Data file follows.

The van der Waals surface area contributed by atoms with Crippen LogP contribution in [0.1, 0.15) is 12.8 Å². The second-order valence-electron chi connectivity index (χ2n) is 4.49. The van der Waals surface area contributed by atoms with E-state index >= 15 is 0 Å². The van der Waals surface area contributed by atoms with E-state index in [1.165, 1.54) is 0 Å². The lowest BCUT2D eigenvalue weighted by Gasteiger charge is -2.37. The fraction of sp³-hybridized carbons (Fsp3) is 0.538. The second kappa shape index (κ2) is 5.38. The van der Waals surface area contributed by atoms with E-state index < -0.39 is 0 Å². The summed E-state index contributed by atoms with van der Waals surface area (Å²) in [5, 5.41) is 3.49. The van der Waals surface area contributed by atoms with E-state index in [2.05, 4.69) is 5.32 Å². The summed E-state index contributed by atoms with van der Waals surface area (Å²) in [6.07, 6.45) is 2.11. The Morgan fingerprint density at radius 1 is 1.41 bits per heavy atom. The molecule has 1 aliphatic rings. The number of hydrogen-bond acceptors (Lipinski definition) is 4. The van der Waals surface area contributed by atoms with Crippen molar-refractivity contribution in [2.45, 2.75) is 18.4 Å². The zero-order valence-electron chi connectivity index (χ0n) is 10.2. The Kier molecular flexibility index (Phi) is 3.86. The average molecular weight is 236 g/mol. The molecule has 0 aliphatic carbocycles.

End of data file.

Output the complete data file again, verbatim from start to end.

The van der Waals surface area contributed by atoms with Crippen LogP contribution in [0.1, 0.15) is 12.8 Å². The second-order valence-electron chi connectivity index (χ2n) is 4.49. The van der Waals surface area contributed by atoms with E-state index >= 15 is 0 Å². The van der Waals surface area contributed by atoms with E-state index in [1.165, 1.54) is 0 Å². The lowest BCUT2D eigenvalue weighted by Gasteiger charge is -2.37. The fraction of sp³-hybridized carbons (Fsp3) is 0.538. The second kappa shape index (κ2) is 5.38. The van der Waals surface area contributed by atoms with E-state index < -0.39 is 0 Å². The summed E-state index contributed by atoms with van der Waals surface area (Å²) in [5, 5.41) is 3.49. The van der Waals surface area contributed by atoms with E-state index in [2.05, 4.69) is 5.32 Å². The summed E-state index contributed by atoms with van der Waals surface area (Å²) in [6.07, 6.45) is 2.11. The Morgan fingerprint density at radius 1 is 1.41 bits per heavy atom. The molecule has 1 aliphatic rings. The number of hydrogen-bond acceptors (Lipinski definition) is 4. The van der Waals surface area contributed by atoms with Crippen molar-refractivity contribution in [2.45, 2.75) is 18.4 Å². The zero-order valence-electron chi connectivity index (χ0n) is 10.2. The Kier molecular flexibility index (Phi) is 3.86. The average molecular weight is 236 g/mol. The molecule has 0 aliphatic carbocycles.